Service needs of individuals and populations

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Psychiatrists confront the issue of the need for mental health services at the clinical, or individual, level and also at the policy, or service system, level. At the clinical level, in order to provide a coherent and defensible treatment plan for an individual patient, a practitioner must make some formal or informal estimate of that person's needs. At the system level, when developing a plan for a specific population or allocating resources, planners must have some estimate of need in the community and the extent to which needs are being met, if rational planning is to occur. This chapter addresses concepts of need at both levels.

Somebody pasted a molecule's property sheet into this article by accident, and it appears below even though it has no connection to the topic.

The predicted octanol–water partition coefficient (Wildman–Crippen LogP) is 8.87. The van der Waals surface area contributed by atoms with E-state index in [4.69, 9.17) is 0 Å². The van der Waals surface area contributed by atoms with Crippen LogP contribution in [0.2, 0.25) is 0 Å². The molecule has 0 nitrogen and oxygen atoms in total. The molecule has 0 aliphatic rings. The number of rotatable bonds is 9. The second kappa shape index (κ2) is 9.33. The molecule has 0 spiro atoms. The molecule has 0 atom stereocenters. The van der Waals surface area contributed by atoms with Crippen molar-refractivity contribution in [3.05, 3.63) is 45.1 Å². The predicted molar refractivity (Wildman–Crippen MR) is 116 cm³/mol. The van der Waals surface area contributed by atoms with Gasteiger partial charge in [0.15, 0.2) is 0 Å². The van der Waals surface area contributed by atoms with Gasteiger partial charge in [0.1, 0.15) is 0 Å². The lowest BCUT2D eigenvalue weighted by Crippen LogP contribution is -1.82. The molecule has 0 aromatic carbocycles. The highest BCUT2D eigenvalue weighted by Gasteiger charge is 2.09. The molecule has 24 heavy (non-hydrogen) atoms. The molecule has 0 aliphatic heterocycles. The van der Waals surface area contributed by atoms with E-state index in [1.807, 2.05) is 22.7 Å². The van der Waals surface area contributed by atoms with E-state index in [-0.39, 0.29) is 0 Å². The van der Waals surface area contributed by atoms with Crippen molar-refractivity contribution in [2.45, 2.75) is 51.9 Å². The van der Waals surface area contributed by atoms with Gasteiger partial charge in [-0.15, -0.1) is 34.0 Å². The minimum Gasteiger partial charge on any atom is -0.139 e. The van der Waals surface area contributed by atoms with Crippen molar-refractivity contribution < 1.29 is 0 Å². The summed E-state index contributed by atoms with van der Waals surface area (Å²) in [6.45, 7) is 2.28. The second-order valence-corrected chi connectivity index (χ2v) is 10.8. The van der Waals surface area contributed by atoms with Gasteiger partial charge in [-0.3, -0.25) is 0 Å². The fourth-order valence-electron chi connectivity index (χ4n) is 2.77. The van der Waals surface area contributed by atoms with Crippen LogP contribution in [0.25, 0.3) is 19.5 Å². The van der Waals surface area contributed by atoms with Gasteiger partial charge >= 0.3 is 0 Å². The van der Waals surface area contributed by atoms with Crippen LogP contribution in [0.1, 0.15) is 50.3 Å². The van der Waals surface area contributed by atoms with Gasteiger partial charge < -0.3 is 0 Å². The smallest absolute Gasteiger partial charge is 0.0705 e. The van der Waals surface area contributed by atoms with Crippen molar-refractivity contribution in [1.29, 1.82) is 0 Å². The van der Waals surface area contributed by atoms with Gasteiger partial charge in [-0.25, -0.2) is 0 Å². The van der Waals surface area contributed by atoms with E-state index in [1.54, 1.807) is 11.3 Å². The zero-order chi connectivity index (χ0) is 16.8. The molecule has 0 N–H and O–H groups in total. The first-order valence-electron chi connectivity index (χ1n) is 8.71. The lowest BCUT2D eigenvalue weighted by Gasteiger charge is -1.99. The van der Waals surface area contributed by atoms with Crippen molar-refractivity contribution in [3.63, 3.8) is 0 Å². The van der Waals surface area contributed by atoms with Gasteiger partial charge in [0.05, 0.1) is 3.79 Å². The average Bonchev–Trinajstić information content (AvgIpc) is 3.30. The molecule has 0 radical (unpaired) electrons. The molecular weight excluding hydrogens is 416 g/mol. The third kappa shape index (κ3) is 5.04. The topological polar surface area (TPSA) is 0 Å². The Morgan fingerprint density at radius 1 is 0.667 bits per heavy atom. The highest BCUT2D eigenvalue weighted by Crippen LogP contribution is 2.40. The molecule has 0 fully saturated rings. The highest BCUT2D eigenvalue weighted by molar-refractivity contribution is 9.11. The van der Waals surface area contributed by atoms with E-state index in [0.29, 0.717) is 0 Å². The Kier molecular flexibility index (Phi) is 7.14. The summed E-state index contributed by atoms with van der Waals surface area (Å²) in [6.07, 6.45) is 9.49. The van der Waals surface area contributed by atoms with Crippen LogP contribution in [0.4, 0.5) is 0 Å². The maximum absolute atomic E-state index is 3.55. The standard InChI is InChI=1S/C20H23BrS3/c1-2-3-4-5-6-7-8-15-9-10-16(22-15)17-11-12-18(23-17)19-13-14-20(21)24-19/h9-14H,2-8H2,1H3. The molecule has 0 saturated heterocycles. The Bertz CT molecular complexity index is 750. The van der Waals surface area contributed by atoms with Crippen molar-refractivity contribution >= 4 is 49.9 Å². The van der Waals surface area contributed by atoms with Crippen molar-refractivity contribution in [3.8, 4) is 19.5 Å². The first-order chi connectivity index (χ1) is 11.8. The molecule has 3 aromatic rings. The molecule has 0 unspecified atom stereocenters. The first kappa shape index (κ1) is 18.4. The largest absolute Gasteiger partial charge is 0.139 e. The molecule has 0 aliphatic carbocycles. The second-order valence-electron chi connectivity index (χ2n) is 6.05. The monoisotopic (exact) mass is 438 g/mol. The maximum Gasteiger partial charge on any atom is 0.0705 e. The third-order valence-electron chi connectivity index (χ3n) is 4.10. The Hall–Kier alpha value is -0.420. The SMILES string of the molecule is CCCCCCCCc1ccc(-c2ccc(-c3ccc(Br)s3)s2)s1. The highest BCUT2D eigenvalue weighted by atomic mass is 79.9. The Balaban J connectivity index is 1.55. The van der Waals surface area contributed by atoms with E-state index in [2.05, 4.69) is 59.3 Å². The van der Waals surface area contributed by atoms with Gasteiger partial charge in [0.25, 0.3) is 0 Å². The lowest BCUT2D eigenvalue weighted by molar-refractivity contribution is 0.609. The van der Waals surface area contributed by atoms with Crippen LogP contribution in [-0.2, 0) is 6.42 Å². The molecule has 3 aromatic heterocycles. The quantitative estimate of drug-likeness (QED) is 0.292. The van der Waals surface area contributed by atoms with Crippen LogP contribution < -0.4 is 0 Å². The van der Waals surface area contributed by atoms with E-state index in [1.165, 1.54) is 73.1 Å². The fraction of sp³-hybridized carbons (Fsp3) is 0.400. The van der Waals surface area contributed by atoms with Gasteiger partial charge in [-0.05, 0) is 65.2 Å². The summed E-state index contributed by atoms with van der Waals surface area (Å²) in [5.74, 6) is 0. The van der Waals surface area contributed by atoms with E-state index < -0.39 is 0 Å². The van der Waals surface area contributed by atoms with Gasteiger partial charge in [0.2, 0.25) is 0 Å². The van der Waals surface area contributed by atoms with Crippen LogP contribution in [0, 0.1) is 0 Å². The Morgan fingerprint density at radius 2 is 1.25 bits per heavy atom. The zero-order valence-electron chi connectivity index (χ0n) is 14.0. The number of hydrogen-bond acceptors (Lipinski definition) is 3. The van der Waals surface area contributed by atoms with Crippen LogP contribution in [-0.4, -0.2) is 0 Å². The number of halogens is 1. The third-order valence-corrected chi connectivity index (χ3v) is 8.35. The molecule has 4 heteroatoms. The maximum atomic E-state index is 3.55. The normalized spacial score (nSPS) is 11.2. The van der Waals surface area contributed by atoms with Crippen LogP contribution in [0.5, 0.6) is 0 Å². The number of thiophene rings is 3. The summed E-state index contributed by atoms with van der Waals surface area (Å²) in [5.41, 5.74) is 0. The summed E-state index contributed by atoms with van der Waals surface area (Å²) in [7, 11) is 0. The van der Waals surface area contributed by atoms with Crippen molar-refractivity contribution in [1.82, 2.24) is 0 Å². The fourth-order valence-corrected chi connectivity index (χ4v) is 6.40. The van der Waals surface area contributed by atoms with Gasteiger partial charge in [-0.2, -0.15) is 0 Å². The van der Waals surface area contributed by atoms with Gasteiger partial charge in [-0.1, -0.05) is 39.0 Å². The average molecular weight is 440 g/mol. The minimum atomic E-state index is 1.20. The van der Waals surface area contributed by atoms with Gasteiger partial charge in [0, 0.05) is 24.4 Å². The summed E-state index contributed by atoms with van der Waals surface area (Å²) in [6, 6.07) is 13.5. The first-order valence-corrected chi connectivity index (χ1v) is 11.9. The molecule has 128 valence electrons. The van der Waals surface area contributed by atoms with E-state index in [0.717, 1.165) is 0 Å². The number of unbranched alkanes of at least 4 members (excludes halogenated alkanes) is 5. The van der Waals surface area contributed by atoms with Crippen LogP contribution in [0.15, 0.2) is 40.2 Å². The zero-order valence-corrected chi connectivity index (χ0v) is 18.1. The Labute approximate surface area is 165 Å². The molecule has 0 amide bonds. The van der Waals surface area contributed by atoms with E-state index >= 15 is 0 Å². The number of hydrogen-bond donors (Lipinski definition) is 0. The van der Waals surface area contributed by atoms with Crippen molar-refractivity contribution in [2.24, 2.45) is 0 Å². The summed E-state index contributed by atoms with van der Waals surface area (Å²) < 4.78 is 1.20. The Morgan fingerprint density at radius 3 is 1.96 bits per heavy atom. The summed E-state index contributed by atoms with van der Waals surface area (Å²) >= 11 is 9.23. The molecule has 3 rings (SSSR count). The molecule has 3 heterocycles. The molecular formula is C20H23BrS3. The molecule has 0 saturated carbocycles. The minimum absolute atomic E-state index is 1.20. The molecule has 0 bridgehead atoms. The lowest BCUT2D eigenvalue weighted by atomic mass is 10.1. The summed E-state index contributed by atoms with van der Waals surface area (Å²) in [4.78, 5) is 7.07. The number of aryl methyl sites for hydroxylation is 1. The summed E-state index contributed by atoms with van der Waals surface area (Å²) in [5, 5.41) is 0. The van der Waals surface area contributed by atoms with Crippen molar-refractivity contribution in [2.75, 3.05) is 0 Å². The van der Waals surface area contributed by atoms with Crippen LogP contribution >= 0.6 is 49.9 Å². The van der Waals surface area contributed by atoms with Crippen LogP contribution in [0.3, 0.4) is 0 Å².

In clinical practice, estimates of the needs of individual patients are generally based on clinical judgement and translated informally into a prescription for clinical services for that person. At the system level, needs are often assumed, or estimates made pragmatically, because data to support them are unavailable. Increasingly, however, both in the clinical world and in the health-policy and management arena, quantitative need estimates derived by valid methods are being demanded.

Breaking Bulimia

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We have all been there: turning to the refrigerator if feeling lonely or bored or indulging in seconds or thirds if strained. But if you suffer from bulimia, the from time to time urge to overeat is more like an obsession.

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